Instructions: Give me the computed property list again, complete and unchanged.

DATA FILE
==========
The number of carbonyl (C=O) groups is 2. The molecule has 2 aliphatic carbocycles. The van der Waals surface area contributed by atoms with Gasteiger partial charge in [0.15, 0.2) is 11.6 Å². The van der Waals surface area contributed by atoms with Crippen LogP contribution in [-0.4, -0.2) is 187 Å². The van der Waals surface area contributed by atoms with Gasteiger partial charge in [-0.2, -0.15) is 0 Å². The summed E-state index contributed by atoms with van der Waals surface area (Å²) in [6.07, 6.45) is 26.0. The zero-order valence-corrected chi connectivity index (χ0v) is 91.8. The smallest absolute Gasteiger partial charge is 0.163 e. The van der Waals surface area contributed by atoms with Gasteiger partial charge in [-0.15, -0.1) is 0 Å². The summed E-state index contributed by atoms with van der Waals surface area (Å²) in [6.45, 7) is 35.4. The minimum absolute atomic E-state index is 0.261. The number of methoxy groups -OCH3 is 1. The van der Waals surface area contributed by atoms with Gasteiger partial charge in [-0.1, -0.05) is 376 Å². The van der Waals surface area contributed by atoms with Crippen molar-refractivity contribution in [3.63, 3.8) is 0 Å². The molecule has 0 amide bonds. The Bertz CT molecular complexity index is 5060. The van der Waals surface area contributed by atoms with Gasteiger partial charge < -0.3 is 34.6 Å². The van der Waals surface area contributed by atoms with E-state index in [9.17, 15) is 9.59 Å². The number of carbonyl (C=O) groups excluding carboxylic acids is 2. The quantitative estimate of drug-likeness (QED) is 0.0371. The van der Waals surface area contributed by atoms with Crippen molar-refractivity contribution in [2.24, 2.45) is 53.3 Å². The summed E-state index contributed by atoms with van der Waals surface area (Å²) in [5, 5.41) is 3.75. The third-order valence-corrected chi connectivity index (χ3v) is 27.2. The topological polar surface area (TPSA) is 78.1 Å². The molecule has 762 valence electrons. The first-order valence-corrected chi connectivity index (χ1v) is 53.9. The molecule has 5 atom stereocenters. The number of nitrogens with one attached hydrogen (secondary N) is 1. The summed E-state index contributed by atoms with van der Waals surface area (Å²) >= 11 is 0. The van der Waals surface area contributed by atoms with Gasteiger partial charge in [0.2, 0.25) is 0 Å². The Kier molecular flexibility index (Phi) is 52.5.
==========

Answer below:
The number of carbonyl (C=O) groups is 2. The molecule has 2 aliphatic carbocycles. The van der Waals surface area contributed by atoms with Gasteiger partial charge in [0.15, 0.2) is 11.6 Å². The van der Waals surface area contributed by atoms with Crippen LogP contribution in [-0.4, -0.2) is 187 Å². The van der Waals surface area contributed by atoms with Gasteiger partial charge in [-0.2, -0.15) is 0 Å². The summed E-state index contributed by atoms with van der Waals surface area (Å²) in [6.07, 6.45) is 26.0. The zero-order valence-corrected chi connectivity index (χ0v) is 91.8. The smallest absolute Gasteiger partial charge is 0.163 e. The van der Waals surface area contributed by atoms with Gasteiger partial charge in [-0.15, -0.1) is 0 Å². The summed E-state index contributed by atoms with van der Waals surface area (Å²) in [6.45, 7) is 35.4. The minimum absolute atomic E-state index is 0.261. The number of methoxy groups -OCH3 is 1. The van der Waals surface area contributed by atoms with Gasteiger partial charge in [-0.1, -0.05) is 376 Å². The van der Waals surface area contributed by atoms with Crippen molar-refractivity contribution in [3.63, 3.8) is 0 Å². The molecule has 0 amide bonds. The Bertz CT molecular complexity index is 5060. The van der Waals surface area contributed by atoms with Gasteiger partial charge < -0.3 is 34.6 Å². The van der Waals surface area contributed by atoms with E-state index in [9.17, 15) is 9.59 Å². The number of carbonyl (C=O) groups excluding carboxylic acids is 2. The quantitative estimate of drug-likeness (QED) is 0.0371. The van der Waals surface area contributed by atoms with Crippen molar-refractivity contribution in [2.24, 2.45) is 53.3 Å². The summed E-state index contributed by atoms with van der Waals surface area (Å²) in [5, 5.41) is 3.75. The third-order valence-corrected chi connectivity index (χ3v) is 27.2. The topological polar surface area (TPSA) is 78.1 Å². The molecule has 762 valence electrons. The first-order valence-corrected chi connectivity index (χ1v) is 53.9. The molecule has 5 atom stereocenters. The number of nitrogens with one attached hydrogen (secondary N) is 1. The summed E-state index contributed by atoms with van der Waals surface area (Å²) >= 11 is 0. The van der Waals surface area contributed by atoms with Gasteiger partial charge in [0.2, 0.25) is 0 Å². The Kier molecular flexibility index (Phi) is 52.5.